The Blogging Revolution, released by Melbourne University Press in 2008, is a colourful and revelatory account of bloggers around the globe why live and write under repressive regimes - many of them risking their lives in doing so. Antony Loewenstein's travels take him to private parties in Iran and Egypt, internet cafes in Saudi Arabia and Damascus, to the homes of Cuban dissidents and into newspaper offices in Beijing, where he discovers the ways in which the internet is threatening the ruld of governments. Through first-hand investigations, he reveals the complicity of Western multinationals in assisting the restriction of information in these countries and how bloggers are leading the charge for change. The blogging revolution is a superb examination about the nature of repression in the twenty-first century and the power of brave individuals to overcome it. It was released in an updated edition in 2011, post the Arab revolutions, and an updated Indian print version in 2011.
The best-selling book on the Israel/Palestine conflict, My Israel Question - on Jewish identity, the Zionist lobby, reporting from Palestine and future Middle East directions - was released by Melbourne University Press in 2006. A new, updated edition was released in 2007 (and reprinted again in 2008). The book was short-listed for the 2007 NSW Premier's Literary Award. Another fully updated, third edition was published in 2009. It was released in all e-book formats in 2011. An updated and translated edition was published in Arabic in 2012.

The truth is out

The ongoing saga of Jewish Federal Labor MP Michael Danby and his attempts to censor my forthcoming book on Israel/Palestine continues today with an avalanche of “information” in the Australian Jewish News (AJN). Leaving aside the fact that Danby has provided priceless publicity for my work, he has caused the Jewish press to fire on all barrels. It’s all as badly scripted as a Hollywood action film and proves that genuine and open debate threatens the Jewish establishment and its proxies. Now is the time for individuals who believe in true democratic values to stand up and be counted. My book is out in May 2006. I look forward to the coming nine months.

One last point. I received an unexpected call this morning from the Jewish “comedian” Austen Tayshus. He demanded to know why I was writing my book – though, hilariously, thought I had written The Question of Zion – suggested Israel was a poor, defenceless Middle Eastern state threatened with annihilation, compared me to a German Jew who collaborated with the Nazis during the Second World War and asked why I had the right to air the community’s “dirty laundry.” I explained that he was clearly so insecure in his position that he felt the need to call and abuse me. I soon ended the call.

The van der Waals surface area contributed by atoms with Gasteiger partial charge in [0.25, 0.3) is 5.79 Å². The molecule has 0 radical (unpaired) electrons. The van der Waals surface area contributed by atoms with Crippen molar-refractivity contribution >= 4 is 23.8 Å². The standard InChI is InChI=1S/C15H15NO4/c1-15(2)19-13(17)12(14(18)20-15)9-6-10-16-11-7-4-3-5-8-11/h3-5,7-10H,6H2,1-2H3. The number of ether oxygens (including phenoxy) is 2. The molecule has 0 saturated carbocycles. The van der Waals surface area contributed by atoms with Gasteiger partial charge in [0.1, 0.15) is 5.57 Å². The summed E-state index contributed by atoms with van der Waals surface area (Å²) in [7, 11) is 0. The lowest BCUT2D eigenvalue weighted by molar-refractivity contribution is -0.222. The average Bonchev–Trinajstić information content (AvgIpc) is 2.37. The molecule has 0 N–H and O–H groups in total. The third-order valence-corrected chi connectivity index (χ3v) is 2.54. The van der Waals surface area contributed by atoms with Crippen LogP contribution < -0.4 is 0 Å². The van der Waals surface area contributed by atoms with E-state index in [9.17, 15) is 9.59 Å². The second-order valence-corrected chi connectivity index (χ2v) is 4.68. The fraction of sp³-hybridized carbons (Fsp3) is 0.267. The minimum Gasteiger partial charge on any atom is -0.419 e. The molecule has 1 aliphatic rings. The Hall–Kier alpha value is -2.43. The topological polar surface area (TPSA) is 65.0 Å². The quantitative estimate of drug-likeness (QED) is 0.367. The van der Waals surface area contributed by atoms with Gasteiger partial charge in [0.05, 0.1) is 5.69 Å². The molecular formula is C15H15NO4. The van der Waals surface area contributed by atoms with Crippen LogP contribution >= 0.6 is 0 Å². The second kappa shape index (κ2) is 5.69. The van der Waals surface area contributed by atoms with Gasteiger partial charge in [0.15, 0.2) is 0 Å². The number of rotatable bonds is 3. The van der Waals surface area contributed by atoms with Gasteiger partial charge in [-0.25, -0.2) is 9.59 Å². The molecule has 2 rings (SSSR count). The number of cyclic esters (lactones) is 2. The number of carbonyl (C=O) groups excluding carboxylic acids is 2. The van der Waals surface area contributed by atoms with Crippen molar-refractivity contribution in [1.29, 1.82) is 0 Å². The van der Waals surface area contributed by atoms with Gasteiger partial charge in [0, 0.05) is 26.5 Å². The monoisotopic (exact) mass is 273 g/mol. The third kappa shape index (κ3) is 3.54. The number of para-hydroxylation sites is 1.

I smell desperation.

[UPDATE: A few minutes after posting this entry, I received another call from the Jewish “comedian” above. He said he would keep on calling me because I was an “ignoramus” and an “asshole.” He suggested we have a public debate, which I declined. He suggested Palestinian Hanan Ashrawi as a moderator (after telling me this morning that she was a “terrorist.”) The point of debating a man like this is negligible, for the simple fact that he doesn’t want to debate me – “a sad and lonely man”, in his words – nor actually discuss the issues. He wants to shout and rant. It may make him feel good about himself. He clearly needs it.]

The following news story appears in the AJN (the full version is only in the print edition):

Danby launches pre-emptive strike against Voices of Reason

FEDERAL MP Michael Danby has launched a blistering attack on a book about Australian Jewry’s responses to the Middle East conflict. But there’s a catch: the book, by Sydney-based journalist Antony Loewenstein, has not yet been published, and won’t reach bookstores until next May.

Danby, who declined to contribute material for the book, first slammed the book in a letter to the AJN (26/8) and this week reiterated his call to the Jewish community to “not spend a dollar” when the book is released because of the author’s track record.

“[Loewenstein] is completely alienated from the left, the right, the religious, the non-religious,” Danby said.

Loewenstein, a Jewish journalist and commentator, former Melburnian and onetime project leader for Victorian B’nai B’rith’s Courage to Care exhibition, has described himself on his web log as “a Jew who doesn’t believe in the concept of a Jewish state”.

The paper editorialised about the issue:

Voices of Reason

WERE the furore over the forthcoming publication of a book about Australian Jewry’s responses to the Israeli-Palestinian conflict not so serious, it would be comical. As it is, MP Michael Danby’s withering attack on Antony Loewenstein’s as-yet-unpublished book has triggered a deluge of letters to this newspaper, and reports of the peculiar brouhaha have unsurprisingly been picked up by the mainstream media.